Author Topic: Life limped along at subsonic speeds  (Read 2532 times)

Offline calura

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Life limped along at subsonic speeds
« on: July 16, 2013, 11:07:15 PM »
Hooray for new subforums!  OK so I should probably put this in the SSO section but this one needs filling. 

Listening to episode 174 was great, because sonic booms etc are something I wish I knew more about, and Patrick was asking all the questions that came up in my head too.  Except one.  Jacob said something about how once you get to mach 5, all the forces change.  Which forces, in what way?  And WHY?

Offline adrive7

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Re: Life limped along at subsonic speeds
« Reply #1 on: July 17, 2013, 11:01:57 PM »
I guess I have to start checking the forums now  :P

<Ben Voice>OK, So.</Ben Voice>

The problem with going over Mach 5 is that the air you are flying through is generating an enormous amount of heat. That heat causes all kinds of issues, which is a topic called "Aerothermoelasticity." Aerothermoelasticity looks at the heat generated by friction with the air, how that heat affects the aircraft structure, and subsequently how that affected structure affects the flight characteristics of the aircraft.

So, all aircraft deal with aeroelasticity, also known as flutter. You can't build a completely rigid wing or you'll end up breaking things. If you've flown on a commercial airliner you've probably noticed the wing tips bounce up and down. This is normal.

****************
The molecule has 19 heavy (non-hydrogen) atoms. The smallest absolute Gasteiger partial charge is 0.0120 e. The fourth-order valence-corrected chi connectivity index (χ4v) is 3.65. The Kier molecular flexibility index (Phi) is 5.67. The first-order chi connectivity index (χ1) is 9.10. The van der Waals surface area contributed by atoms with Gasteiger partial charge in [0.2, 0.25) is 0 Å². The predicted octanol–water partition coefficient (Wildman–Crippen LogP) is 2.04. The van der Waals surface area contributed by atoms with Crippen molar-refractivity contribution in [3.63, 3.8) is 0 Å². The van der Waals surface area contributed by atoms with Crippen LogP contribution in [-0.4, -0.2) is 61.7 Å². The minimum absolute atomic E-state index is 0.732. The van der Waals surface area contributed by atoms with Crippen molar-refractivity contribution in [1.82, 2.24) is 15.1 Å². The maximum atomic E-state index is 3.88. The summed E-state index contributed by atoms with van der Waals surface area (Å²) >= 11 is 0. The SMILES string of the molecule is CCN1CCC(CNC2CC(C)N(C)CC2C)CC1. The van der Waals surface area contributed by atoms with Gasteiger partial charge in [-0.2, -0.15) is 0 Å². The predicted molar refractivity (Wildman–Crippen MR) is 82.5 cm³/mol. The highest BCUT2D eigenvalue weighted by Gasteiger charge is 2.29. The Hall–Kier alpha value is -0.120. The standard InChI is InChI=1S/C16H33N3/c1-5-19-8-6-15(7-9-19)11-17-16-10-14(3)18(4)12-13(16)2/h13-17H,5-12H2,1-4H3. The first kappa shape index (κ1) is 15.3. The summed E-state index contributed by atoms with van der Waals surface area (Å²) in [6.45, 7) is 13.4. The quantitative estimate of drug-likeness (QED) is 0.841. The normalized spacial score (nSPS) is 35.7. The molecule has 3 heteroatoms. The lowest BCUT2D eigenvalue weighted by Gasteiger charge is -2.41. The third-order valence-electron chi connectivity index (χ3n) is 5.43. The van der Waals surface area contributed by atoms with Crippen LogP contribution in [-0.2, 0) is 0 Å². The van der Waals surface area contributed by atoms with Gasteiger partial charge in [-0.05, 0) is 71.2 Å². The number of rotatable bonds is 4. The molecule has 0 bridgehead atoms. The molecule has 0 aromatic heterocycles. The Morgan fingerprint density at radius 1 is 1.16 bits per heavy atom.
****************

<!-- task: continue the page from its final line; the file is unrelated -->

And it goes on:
Pretty picture:


As your aircraft increases speed, you stiffen up the structure, but flutter still happens. You're just going faster when it does.

Once you hit hypersonic speeds, it's not just aerodynamic loads affecting the structure. The heat from friction comes into play. Imagine if the wings are made of wax. That didn't work out well for Icarus, and the same issues come up for hypersonic aircraft. The material making up your structure starts to get more flexible and weaker. This leads to elastic effects, namely your wings flapping around. At Mach 5. This flapping (flutter) can lead to aerodynamic control issues or worse, structural failure.

More pretty picture:


So even if we can figure out the propulsion issues (lighting a match in a hurricane), there are perhaps even larger issues to be solved in the world of Aerothermoelasticity.

I know a guy doing research in the area, I'll have to convince him to come on the show and talk about it.

Here's a paper of his: http://www.asdjournal.org/index.php/ASD/article/viewFile/11/Crowell_ASDJ2011.pdf

Joe
Speaker of Technical Things.

Offline bn

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Re: Life limped along at subsonic speeds
« Reply #2 on: July 18, 2013, 09:53:43 PM »
<ben voice> wow! </ben voice>
Titanium Physicists has a pro-bee-analogy agenda. That's certainly no secret.

Offline stephako

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Re: Life limped along at subsonic speeds
« Reply #3 on: July 22, 2013, 04:29:46 AM »
Wow cool pictures. Me like pictures :)

And by the way: Super cool show. It made me realize that my engineering vocab definitely needs some polishing
Null results, open questions and a bit of my writing: JUnQ

Offline adrive7

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Re: Life limped along at subsonic speeds
« Reply #4 on: July 22, 2013, 06:38:47 AM »
Thanks! Glad you like it.
Joe
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